This report by The Canadian Press was first published Sept. 22, 2023.
Encouraging news: Update on E. coli outbreak in Calgary
The Emergency Department at Calgary’s Peter Lougheed Hospital at the height of the E. coli outbreak, Sept 7, 2023
As hospital admissions and daily numbers of new E. coli cases continue to decline, health officials are seeing signs that the initial outbreak that affected several Calgary daycares has peaked.
The number of secondary transmissions connected to this outbreak remains low, indicating there is limited transmission of the E. coli bacteria beyond the initial outbreak.
The kitchen connected with the original outbreak remains closed indefinitely. In addition, precautionary measures at specific daycare facilities remain in place. Parents and operators have been made aware of these measures directly and through communication with Alberta Health Services.
“I am relieved every time I hear of a child who is well enough to leave hospital. My heart goes out to each family member who has been impacted, and I want them to know that we will get to the bottom of this. Thank you as well to our front-line staff for supporting these children and their families on the road to recovery.”
“Families have had their lives turned upside down by this outbreak. I’m relieved many of them are seeing their children recover and start to get back to their normal routines. I want to reassure parents they can place their trust in our high-quality child-care system and that they are not alone. We are here to support them in any way we can.”
“We are cautiously optimistic that the outbreak has peaked and that we will continue to see case numbers drop. That said, this does not diminish the fact that we still have some children who remain very ill, and my heart goes out to them, their parents and their loved ones.”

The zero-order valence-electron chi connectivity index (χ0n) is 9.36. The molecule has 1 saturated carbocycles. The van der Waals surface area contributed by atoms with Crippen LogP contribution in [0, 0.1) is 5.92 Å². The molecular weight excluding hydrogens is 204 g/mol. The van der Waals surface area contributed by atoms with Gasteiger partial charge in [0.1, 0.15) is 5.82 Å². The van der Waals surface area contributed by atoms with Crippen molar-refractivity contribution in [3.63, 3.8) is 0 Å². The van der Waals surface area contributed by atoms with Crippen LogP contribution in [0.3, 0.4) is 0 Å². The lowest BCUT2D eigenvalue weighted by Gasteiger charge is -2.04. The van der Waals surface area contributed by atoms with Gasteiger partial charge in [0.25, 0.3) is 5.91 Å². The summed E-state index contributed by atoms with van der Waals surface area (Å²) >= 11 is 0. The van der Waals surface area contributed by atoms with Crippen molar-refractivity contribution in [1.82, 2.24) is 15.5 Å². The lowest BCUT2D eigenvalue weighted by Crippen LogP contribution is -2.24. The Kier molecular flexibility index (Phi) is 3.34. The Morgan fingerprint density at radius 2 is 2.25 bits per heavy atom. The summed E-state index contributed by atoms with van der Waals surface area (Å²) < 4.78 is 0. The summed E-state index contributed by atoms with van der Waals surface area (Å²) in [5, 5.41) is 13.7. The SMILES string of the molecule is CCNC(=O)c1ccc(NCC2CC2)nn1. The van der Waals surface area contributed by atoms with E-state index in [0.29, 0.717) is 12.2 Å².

Hospitalizations and cases
As of Sept.19, there were a total of 348 lab-confirmed cases connected to this outbreak, no increase from Sept. 18. Between Sept. 9 and Sept. 14, there was an average increase of 33 new cases a day. Since then, the average case numbers decreased to fewer than four a day to no increase on Sept. 19.
There have been a total of 27 lab-confirmed secondary cases, with no additional secondary cases confirmed, since Sept. 16. Some cases of secondary transmission are common and expected in significant outbreaks such as this.
Currently eight patients are receiving care in hospital, down one from Sept. 18. All these patients have been confirmed as having hemolytic uremic syndrome (HUS), including two on dialysis (a decrease of one since Sept. 18). All patients are in stable condition and responding to treatment. Front-line health care teams continue to provide the best care and support possible.
A total of 707 children connected to the outbreak have been cleared to return to a daycare facility.
As of Sept. 19, six daycare facilities are under closure or partial closure orders:
- Active Start Country Hills – Dolphin and Starfish preschool classes